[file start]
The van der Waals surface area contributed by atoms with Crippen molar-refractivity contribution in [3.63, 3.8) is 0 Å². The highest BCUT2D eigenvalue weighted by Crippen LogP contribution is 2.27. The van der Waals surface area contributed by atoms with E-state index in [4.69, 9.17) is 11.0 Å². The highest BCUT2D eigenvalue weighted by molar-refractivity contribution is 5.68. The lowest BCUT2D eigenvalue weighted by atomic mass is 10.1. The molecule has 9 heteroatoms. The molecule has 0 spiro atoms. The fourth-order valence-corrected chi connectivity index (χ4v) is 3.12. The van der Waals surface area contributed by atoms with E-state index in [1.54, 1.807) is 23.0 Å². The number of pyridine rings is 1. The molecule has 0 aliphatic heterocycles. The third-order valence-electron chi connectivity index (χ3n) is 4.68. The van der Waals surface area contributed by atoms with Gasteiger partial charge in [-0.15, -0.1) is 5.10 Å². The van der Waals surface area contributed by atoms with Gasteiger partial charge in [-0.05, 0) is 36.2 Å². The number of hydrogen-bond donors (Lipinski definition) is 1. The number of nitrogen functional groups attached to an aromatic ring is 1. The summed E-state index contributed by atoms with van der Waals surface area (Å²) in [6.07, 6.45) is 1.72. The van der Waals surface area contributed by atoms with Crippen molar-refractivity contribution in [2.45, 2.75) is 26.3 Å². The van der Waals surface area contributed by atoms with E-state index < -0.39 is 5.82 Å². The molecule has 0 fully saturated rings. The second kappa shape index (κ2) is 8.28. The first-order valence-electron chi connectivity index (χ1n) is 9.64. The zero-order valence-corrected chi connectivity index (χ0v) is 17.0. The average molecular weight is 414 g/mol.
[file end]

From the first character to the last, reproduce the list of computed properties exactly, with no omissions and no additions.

The van der Waals surface area contributed by atoms with Crippen molar-refractivity contribution in [3.63, 3.8) is 0 Å². The highest BCUT2D eigenvalue weighted by Crippen LogP contribution is 2.27. The van der Waals surface area contributed by atoms with E-state index in [4.69, 9.17) is 11.0 Å². The highest BCUT2D eigenvalue weighted by molar-refractivity contribution is 5.68. The lowest BCUT2D eigenvalue weighted by atomic mass is 10.1. The molecule has 9 heteroatoms. The molecule has 0 spiro atoms. The fourth-order valence-corrected chi connectivity index (χ4v) is 3.12. The van der Waals surface area contributed by atoms with E-state index in [1.54, 1.807) is 23.0 Å². The number of pyridine rings is 1. The molecule has 0 aliphatic heterocycles. The third-order valence-electron chi connectivity index (χ3n) is 4.68. The van der Waals surface area contributed by atoms with Gasteiger partial charge in [-0.15, -0.1) is 5.10 Å². The van der Waals surface area contributed by atoms with Gasteiger partial charge in [-0.05, 0) is 36.2 Å². The number of hydrogen-bond donors (Lipinski definition) is 1. The number of nitrogen functional groups attached to an aromatic ring is 1. The summed E-state index contributed by atoms with van der Waals surface area (Å²) in [6.07, 6.45) is 1.72. The van der Waals surface area contributed by atoms with Crippen molar-refractivity contribution in [2.45, 2.75) is 26.3 Å². The van der Waals surface area contributed by atoms with E-state index < -0.39 is 5.82 Å². The molecule has 0 fully saturated rings. The second kappa shape index (κ2) is 8.28. The first-order valence-electron chi connectivity index (χ1n) is 9.64. The zero-order valence-corrected chi connectivity index (χ0v) is 17.0. The average molecular weight is 414 g/mol.